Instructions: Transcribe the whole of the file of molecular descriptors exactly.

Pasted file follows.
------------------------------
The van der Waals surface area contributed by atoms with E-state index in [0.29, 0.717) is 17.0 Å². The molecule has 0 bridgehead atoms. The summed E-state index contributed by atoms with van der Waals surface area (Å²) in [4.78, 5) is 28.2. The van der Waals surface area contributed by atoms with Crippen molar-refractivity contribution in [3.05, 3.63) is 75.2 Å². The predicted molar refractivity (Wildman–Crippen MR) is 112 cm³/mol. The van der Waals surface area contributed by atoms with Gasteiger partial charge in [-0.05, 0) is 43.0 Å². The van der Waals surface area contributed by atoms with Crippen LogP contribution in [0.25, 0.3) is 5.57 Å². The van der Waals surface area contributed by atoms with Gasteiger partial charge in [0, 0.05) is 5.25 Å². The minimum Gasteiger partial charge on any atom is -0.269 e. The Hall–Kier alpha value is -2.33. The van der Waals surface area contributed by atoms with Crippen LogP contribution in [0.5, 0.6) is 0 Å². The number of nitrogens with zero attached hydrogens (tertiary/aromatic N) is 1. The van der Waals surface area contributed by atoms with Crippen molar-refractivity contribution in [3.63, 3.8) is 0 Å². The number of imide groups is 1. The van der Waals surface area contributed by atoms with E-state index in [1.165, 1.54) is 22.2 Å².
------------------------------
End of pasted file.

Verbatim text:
The van der Waals surface area contributed by atoms with E-state index in [0.29, 0.717) is 17.0 Å². The molecule has 0 bridgehead atoms. The summed E-state index contributed by atoms with van der Waals surface area (Å²) in [4.78, 5) is 28.2. The van der Waals surface area contributed by atoms with Crippen molar-refractivity contribution in [3.05, 3.63) is 75.2 Å². The predicted molar refractivity (Wildman–Crippen MR) is 112 cm³/mol. The van der Waals surface area contributed by atoms with Gasteiger partial charge in [-0.05, 0) is 43.0 Å². The van der Waals surface area contributed by atoms with Crippen LogP contribution in [0.25, 0.3) is 5.57 Å². The van der Waals surface area contributed by atoms with Gasteiger partial charge in [0, 0.05) is 5.25 Å². The minimum Gasteiger partial charge on any atom is -0.269 e. The Hall–Kier alpha value is -2.33. The van der Waals surface area contributed by atoms with Crippen LogP contribution in [0.5, 0.6) is 0 Å². The number of nitrogens with zero attached hydrogens (tertiary/aromatic N) is 1. The van der Waals surface area contributed by atoms with Crippen molar-refractivity contribution in [3.63, 3.8) is 0 Å². The number of imide groups is 1. The van der Waals surface area contributed by atoms with E-state index in [1.165, 1.54) is 22.2 Å².